Shorter-term leading indicators are confirming the negative signal for US economic prospects from monetary trends.
An independent calculation of the OECD’s US composite leading indicator suggests another fall in the indicator in June along with upward revisions to declines in prior months – see chart 1.
The indicator is calculated as a ratio to trend, i.e. a decline indicates that output will lag its trend rate of growth. The extent of the shortfall should be related to the speed of descent of the indicator. The current pace has been consistent with a recession historically.
The June indicator estimate incorporates new information for four of the seven components: housing starts, consumer sentiment, stock prices and the yield spread between 10-year Treasuries and Fed funds. Data for the remaining three – durable goods orders, the ISM manufacturing PMI and average weekly hours worked in manufacturing – will be released on 27 June, 1 July and 8 July respectively.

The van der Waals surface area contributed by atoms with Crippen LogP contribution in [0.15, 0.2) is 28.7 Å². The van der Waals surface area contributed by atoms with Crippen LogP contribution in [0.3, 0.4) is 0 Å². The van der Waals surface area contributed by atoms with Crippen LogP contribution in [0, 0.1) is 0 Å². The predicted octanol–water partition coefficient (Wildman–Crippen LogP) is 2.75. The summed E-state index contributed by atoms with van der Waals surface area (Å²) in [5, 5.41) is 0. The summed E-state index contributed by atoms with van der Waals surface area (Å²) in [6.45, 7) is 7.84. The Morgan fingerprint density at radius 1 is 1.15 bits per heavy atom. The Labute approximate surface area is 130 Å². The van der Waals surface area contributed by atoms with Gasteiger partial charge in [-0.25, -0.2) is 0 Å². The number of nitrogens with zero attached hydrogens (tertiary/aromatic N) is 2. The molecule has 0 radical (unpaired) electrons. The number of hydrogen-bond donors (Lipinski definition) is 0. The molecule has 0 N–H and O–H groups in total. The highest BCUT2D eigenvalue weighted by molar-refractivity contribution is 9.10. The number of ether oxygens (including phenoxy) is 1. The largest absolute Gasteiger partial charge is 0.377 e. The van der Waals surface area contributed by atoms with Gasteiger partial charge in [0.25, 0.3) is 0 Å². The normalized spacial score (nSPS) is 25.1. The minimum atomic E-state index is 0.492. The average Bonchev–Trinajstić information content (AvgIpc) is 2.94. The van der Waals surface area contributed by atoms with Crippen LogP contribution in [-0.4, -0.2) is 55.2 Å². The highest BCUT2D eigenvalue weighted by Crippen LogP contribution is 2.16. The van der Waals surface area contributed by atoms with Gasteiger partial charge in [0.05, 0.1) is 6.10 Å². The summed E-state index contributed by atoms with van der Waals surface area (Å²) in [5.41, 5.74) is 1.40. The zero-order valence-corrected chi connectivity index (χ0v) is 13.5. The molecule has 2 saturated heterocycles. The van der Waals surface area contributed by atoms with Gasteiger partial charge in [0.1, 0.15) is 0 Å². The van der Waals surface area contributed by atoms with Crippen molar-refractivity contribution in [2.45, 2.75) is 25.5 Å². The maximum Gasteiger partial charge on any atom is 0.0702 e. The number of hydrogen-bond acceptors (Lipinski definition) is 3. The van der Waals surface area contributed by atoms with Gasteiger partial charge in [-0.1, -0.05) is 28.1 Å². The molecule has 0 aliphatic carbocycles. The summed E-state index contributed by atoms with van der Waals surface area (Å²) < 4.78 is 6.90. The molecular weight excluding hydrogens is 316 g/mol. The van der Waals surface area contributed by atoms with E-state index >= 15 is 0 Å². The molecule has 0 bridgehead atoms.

The indicator’s decline is notable for its breadth as well as speed: all seven components have contributed to recent weakness.
The June indicator estimate assumes little change in the three missing components. The ISM PMI could fall significantly. The Philadelphia Fed manufacturing survey for June reported a plunge in new orders (average of current and future balances), mirroring weakness in May’s Richmond Fed survey and suggesting a crash in the ISM orders index – chart 2. The latter has a 20% weight in the PMI and usually leads the other components.
A vicious real money squeeze, meanwhile, is intensifying. A weekly broad money measure calculated here was unchanged in nominal terms in early June from its level at the start of the year – chart 3. With consumer prices up by 4.1% over December-May and expected to post another large rise in June, real broad money will have contracted by about 5% (10% annualised) during H1.